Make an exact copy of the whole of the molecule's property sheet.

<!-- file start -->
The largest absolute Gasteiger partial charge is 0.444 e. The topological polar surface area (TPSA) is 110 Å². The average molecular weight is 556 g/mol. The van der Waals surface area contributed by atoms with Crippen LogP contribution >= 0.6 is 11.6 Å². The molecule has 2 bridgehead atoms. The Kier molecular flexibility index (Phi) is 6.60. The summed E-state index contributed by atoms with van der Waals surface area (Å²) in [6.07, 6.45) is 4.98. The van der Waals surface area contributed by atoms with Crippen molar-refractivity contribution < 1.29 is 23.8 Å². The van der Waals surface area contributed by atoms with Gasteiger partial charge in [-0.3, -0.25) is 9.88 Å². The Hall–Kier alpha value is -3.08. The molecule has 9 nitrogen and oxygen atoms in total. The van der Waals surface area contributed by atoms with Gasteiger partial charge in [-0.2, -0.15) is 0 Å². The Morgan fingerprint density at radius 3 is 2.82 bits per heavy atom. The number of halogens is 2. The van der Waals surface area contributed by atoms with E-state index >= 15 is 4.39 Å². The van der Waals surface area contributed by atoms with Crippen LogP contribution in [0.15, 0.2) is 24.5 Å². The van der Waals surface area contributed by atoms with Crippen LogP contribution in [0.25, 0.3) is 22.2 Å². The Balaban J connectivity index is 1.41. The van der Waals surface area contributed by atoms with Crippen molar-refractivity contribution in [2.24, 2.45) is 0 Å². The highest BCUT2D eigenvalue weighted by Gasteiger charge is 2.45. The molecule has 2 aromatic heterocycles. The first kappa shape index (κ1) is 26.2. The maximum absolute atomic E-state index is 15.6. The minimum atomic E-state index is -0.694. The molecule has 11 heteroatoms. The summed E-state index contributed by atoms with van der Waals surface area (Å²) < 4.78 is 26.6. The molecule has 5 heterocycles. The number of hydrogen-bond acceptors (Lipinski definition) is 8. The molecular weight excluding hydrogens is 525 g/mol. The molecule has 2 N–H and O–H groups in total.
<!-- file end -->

The largest absolute Gasteiger partial charge is 0.444 e. The topological polar surface area (TPSA) is 110 Å². The average molecular weight is 556 g/mol. The van der Waals surface area contributed by atoms with Crippen LogP contribution >= 0.6 is 11.6 Å². The molecule has 2 bridgehead atoms. The Kier molecular flexibility index (Phi) is 6.60. The summed E-state index contributed by atoms with van der Waals surface area (Å²) in [6.07, 6.45) is 4.98. The van der Waals surface area contributed by atoms with Crippen molar-refractivity contribution < 1.29 is 23.8 Å². The van der Waals surface area contributed by atoms with Gasteiger partial charge in [-0.3, -0.25) is 9.88 Å². The Hall–Kier alpha value is -3.08. The molecule has 9 nitrogen and oxygen atoms in total. The van der Waals surface area contributed by atoms with Gasteiger partial charge in [-0.2, -0.15) is 0 Å². The Morgan fingerprint density at radius 3 is 2.82 bits per heavy atom. The number of halogens is 2. The van der Waals surface area contributed by atoms with E-state index >= 15 is 4.39 Å². The van der Waals surface area contributed by atoms with Crippen LogP contribution in [0.15, 0.2) is 24.5 Å². The van der Waals surface area contributed by atoms with Crippen LogP contribution in [0.25, 0.3) is 22.2 Å². The Balaban J connectivity index is 1.41. The van der Waals surface area contributed by atoms with Crippen molar-refractivity contribution in [2.24, 2.45) is 0 Å². The highest BCUT2D eigenvalue weighted by Gasteiger charge is 2.45. The molecule has 2 aromatic heterocycles. The first kappa shape index (κ1) is 26.2. The maximum absolute atomic E-state index is 15.6. The minimum atomic E-state index is -0.694. The molecule has 11 heteroatoms. The summed E-state index contributed by atoms with van der Waals surface area (Å²) < 4.78 is 26.6. The molecule has 5 heterocycles. The number of hydrogen-bond acceptors (Lipinski definition) is 8. The molecular weight excluding hydrogens is 525 g/mol. The molecule has 2 N–H and O–H groups in total.